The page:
Hull City 1 Shrewsbury Town 4

Can there possibly be a bright side to this alarming scoreline?
Well, until deep into first-half injury time, when Shrewsbury
scored their second goal, we were distinctly the better side, and
had played reasonably well. However, the second half was truly
wretched and ultimately we took a ghastly hammering.

We played:
Wilson
Wright Greaves Hocking
Peacock Fewings
Brien Joyce Rioch
Hodges Ellington

And we started well enough, attacking Bunkers. A splendid piece
of Hodges trickery, down near the by-line, created space for a
low cross, which Ellington reached with a straining toe-end, but
the ball flew just over the bar. We looked to be putting together
our attacks with some conviction … whereupon they scored.
Steele had disturbing amounts of time and space to run at and
across our defence before firing a left-foot shot low past the
blameless Wilson’s right hand into our net.

But we kept going in the right vein. Joyce chip; Hocking flick;
Greaves arriving in the box .. just over the bar. And offside
too, but it was a fluid, promising move. Then Wright glanced a
header from a floated Joyce free-kick narrowly beyond the far
post with visiting keeper Benny the Gall well beaten. The Duke
displayed heartening determination in the box to wrench
possession from a Shrew, then turn sharply and shoot towards the
corner of the net, only for the keeper to produce a fine diving
save. We were by no means dominant, but we were the better side.

But injury time in the first half dragged on, for no apparent
reason. On about 48 minutes, a cross to the back post was met by
Devon White, largely unmarked for no apparent reason, and his
header was despatched into the back of our net.

A short while into the second half, a free-kick close to the
corner flag was hoisted to the back post, where White lurked once
again ready, willing and able to head the ball home. Well, I say
he “lurked”; a man of the vast dimensions of Devon White is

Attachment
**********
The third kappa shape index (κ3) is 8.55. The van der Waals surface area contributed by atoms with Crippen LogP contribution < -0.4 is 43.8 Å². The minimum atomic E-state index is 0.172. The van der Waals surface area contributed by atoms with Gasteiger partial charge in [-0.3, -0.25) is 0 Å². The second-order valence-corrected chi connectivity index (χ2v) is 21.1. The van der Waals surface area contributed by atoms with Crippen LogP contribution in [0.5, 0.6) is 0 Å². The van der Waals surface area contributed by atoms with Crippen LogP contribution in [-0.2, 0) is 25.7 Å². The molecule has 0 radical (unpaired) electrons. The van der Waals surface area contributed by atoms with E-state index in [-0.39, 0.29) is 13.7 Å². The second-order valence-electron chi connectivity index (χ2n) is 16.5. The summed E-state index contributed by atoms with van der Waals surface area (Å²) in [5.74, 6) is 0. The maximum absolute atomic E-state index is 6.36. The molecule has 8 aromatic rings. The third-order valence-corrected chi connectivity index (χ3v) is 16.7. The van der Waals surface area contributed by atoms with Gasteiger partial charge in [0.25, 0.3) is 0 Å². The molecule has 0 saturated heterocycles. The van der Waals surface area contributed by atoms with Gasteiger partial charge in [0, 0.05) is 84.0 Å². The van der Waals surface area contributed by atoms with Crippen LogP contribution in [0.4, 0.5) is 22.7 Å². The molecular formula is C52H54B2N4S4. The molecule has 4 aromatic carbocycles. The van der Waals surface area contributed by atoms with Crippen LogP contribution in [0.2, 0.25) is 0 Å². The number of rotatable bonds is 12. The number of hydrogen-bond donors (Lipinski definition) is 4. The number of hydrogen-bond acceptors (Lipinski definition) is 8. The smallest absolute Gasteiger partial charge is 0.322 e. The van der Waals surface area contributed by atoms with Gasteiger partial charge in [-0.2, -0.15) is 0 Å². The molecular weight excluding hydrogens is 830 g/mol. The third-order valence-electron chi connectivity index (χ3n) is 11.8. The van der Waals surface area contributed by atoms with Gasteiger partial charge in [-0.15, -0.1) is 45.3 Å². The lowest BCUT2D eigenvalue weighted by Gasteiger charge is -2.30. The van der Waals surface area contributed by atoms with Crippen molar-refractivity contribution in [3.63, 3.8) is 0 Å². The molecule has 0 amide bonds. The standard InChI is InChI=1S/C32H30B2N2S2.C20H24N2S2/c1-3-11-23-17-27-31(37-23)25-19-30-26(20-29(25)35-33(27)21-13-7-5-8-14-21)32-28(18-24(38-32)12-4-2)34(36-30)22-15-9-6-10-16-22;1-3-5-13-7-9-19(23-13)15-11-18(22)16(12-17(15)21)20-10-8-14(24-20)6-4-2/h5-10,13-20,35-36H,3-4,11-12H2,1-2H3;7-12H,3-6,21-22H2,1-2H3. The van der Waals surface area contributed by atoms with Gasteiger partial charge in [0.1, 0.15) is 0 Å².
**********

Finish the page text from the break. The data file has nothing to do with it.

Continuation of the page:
physically incapable of lurking. He performed his celebrated
version of a large, talentless lump of lard, but it was enough
for our defence to leave him wholly unmarked and for White to
bless the day he came across Hull City. For, to add to his score
for Notts County in August, this was three already this season
against us. Miserable defending.

The rest of the match was just dreadful. The players had more or
less given it up, and performed with minimal effort. Lowthorpe
came on for Brien, and went to right-back with Peacock switching
to midfield, but it made little difference at this stage. Moments
of skill and joy? There were none, I’m afraid, other than from
the Shrews’ superb number nine, Lee Steele, a pacy and strong
front runner acquired from non-League. If we do re-direct our
transfer policy towards buying players who’ve proved their worth
at 4th Division level, then Steele should be snapped up
immediately.

The crowd (of about 4,800) was largely quiet, save only the small
bunch of boo-boys on the West side of Bunkers, with their “get
your cheque book out”s and their “What a load of rubbish”s. They
have short memories and are fools, but the match was undeniably
terrible.

Shrewsbury made it four with a 20-yard shot which took a wicked
deflection off someone’s heel to leave Willo with no chance at
all. The only question was whether the bobbling ball would spin
just inside or just outside the post; it was the sort of day
where you felt the grim inevitability that it would enter the
net, and it did. We scored after a decent build-up down the right
saw the ball laid square into the path of Gregor Rioch who
thumped home a meaty left-foot shot from the edge of the box. A
well-taken goal, but even Gregor hardly bothered to celebrate it,
so obvious was its irrelevance to the outcome of the match.

Brien, of course, was a disaster yet again in the holding
midfield role and exerted no discernible influence on the pattern
of play. He must go. I find it hard to see that Peacock will ever
make a wing-back; and Hodges is not capable of doing a job up
front. Not mobile enough. But, yet again, my main anxiety
concerns the three centre-backs. They leave too much to each
other. Opposition forwards seem to have so much time and space
against us. The system just doesn’t seem to work.

A bad day. And our mood got gloomier again as we banged on the
car radio to discover that Hednesford had scored 5 away from
home. I started this piece trying to find a bright side and the
only one I can dream up to finish on is that City are frequently
at their best when underdogs. And that is quite feasibly
precisely our status for next Saturday’s very tough match.

steve weatherill